Although all cruises are great - they are better when shared with loved ones
I have sailed a solo cruiser on a cruise ship, and I have to tell you it isn't a picnic, despite how great it sounds. And I am not typically a brooder who cannot bear my own company. I just find cruising to an experience that is best shared with others. Dining, watching shows, discussing vacations options, sharing memories - these are all things best accomplished in groups of two or more. Being the "odd man out" is not a situation I relish for a week in the Caribbean.
That is why I am thrilled that NCL has decided to make their Studio Staterooms available to singles on a "no singles supplement required" basis. For those who do not know what a singles supplement is, it works like this; most cruise ship staterooms are built for two people, aka "double occupancy." The bed can be configured as one larger bed or two single beds, but either way the room is sold to two people, each one paying a full cruise fare. Unlike hotel rooms, if you want a cabin all to yourself you have pay the "singles' supplment", which is basically the fare for the person who will NOT be sharing that cabin with you.
But the Norwegian Epic, which will debut in May 2010, has an entire category of cabins called "Studio Staterooms" that are perfect for singles. All they have is a large bed and a bathroom, there is hardly any room for just lounging around. This is fine for one person, but would get a little crowded for two people. Originally NCL planned to sell these staterooms like any other single cabin - to two people (double occupancy), but just last month they announced the cabins will be sold to singles for the simple rate of $799 per cabin for one person.
But these Studio Staterooms are special, so named because they resemble a New York studio apartment, they all share a common public area only accessible to the Studio residents. This shared area will have a bar, snacks, big screen televisions, DVD players, etc. All of the Studios look out into this area through one-way glass. Only the Studio residents can access the public area through a magnetic strip key-card reader.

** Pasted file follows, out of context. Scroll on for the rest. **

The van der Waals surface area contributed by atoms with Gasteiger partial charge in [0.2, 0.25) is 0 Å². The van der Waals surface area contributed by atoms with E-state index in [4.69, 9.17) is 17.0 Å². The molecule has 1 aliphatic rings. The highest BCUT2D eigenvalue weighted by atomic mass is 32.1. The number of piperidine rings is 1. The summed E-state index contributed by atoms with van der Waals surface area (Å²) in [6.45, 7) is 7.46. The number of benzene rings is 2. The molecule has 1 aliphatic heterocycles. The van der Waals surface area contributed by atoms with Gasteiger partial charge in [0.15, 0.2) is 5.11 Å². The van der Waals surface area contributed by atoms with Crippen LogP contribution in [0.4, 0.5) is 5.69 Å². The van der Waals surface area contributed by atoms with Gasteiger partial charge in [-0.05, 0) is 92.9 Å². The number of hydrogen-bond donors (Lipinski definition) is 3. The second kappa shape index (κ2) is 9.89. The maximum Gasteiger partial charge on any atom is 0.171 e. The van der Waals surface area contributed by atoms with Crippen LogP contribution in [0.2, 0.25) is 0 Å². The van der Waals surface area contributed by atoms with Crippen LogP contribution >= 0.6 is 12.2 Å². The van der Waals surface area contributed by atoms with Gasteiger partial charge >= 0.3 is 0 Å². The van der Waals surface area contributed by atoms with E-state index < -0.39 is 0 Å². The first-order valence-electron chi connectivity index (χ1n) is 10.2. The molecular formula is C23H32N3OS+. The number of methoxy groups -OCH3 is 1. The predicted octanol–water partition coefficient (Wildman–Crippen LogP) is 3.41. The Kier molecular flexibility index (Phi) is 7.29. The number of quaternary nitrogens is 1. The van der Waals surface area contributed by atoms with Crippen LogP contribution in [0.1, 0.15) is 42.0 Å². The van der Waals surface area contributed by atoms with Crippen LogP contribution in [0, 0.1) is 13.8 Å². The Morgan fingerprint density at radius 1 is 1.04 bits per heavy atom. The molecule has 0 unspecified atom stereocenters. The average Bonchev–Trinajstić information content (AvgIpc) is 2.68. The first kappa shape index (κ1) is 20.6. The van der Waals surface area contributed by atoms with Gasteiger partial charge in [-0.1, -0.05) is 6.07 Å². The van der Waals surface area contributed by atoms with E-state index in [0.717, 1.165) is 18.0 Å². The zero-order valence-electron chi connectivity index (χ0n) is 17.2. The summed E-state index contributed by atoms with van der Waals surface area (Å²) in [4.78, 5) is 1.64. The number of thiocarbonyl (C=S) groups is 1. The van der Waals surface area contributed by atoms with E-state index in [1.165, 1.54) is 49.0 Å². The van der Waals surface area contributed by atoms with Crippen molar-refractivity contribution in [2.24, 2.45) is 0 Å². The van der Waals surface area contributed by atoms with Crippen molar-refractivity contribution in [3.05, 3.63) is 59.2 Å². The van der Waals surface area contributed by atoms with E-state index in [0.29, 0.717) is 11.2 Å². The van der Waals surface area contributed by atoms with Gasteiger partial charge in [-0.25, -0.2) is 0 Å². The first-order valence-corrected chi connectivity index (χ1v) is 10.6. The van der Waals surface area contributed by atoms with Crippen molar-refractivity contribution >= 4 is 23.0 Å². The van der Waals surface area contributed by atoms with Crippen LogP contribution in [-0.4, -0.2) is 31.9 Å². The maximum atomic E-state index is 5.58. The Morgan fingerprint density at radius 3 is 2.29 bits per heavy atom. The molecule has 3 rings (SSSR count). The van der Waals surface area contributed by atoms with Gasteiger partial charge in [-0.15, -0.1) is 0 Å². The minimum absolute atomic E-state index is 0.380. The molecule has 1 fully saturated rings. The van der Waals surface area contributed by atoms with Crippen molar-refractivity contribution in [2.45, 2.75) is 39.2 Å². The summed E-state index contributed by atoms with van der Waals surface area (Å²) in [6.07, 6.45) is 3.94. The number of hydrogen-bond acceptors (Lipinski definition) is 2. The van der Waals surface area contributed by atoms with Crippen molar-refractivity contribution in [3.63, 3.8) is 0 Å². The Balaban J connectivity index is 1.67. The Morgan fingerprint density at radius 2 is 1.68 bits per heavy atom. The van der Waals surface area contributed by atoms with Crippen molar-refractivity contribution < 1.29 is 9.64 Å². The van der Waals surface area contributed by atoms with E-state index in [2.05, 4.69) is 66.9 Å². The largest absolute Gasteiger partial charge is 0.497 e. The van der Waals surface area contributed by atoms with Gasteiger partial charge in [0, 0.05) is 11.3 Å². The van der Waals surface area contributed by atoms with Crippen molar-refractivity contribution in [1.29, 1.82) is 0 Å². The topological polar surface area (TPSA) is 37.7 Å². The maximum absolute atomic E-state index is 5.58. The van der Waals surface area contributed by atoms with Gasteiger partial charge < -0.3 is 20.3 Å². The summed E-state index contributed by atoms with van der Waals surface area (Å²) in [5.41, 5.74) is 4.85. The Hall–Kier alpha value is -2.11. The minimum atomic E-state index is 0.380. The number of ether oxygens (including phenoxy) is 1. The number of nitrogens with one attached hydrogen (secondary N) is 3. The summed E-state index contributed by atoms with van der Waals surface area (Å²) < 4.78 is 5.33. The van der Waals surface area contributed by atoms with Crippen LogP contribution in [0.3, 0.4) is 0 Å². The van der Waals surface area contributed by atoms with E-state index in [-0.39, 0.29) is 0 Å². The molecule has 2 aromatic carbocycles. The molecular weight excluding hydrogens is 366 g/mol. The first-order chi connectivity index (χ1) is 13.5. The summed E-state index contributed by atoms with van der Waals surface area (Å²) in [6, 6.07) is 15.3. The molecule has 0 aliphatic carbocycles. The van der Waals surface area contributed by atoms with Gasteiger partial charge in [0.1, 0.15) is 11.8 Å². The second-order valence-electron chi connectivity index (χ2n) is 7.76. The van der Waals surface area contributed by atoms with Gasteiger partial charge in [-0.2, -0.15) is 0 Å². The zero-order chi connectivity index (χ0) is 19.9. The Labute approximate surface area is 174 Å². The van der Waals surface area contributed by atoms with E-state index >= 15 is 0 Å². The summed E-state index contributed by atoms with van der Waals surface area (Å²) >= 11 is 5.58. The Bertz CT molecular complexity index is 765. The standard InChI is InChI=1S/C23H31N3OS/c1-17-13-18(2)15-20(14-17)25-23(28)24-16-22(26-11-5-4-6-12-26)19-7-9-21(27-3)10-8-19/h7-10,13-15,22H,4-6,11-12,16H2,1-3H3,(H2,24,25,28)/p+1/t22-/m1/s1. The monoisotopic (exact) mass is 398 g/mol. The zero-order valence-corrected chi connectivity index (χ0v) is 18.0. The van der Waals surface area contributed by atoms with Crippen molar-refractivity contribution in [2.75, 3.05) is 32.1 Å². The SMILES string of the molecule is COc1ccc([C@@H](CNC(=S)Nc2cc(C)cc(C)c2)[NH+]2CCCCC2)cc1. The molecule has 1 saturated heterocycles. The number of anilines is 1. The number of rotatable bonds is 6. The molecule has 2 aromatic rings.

The beauty of this arrangement is two-fold. It makes it easy for singles to find other singles, and it makes it even easier for them to have a reason to meet and talk. They are essentially roommates - at least for the shared living room. But here is the other side of the story which I suspect is under-reported; it also separates the singles from the rest of the population, in all honesty - for their own good.
During my one cruise as a single I believe I was the only male onboard without a partner. I was there professionally (writing an article), but the only contact I had with other people was at dinner at my assigned seating table. I am sorry to say it was a pretty boring group of people. I even tried the singles' party and there was no one there I would want to meet again. To be honest, they were all ladies in their 60s whose sole question was whether I could fox trot. This was in 1996, mind you. Things have changed a great deal.
Outside of that party and my dinnermates, if I started a conversation with a woman she almost immediately mentioned her husband would be back any second now - as if I was trying to suggest something contrary. If I spoke to a man he generally kept it amiable and short. The staff couldn't be bothered with me. It was just a very lonely experience and the point is this - a single man on a cruise ship is generally "the odd man out," in every sense of the term, when everyone else is couples.
Why didn't Carnival agree to book another "Cougar Cruise?" The organizers of the cruise all said it was a resounding success - by their standards. In fact, contrary to my original intuition, there were far more "cubs" (younger men) on the cruise than there were available cougars (is that a redundant term?, in any case...). here is what I suspect...
With more than twice as many young men as Cougars these generally younger guys were looking for one thing, in one place; older women wanting sex. How do yo think that went down with the rest of the ship's population? I was an innocent single in my one experience, just looking for a little polite conversation, and I was treated like a Lothario just for being onboard a cruise ship alone - without even trying. Can you imagine the reaction these young men face when they tell the "civilians" they they are "onboard for the Cougar's Cruise, but there aren't enough cougars?"
That's why Carnival doesn't want the group back. I can only imagine how many cat fights and other embarassing events happened or were more likely narrowly avoided. Single people only belong on cruise ships when there are other single people to for company onboard - who are easy to find.
Therefore I give major mega-kudos to NCL for inventing the "Studio Stateroom." This is like inventing the first year-round singles group cruise. They may not have planned it that way, but in any case I think it is a great idea. Singles now have a place just for singles during an entire cruise, and that is a good thing for the singles and for the rest of the passengers.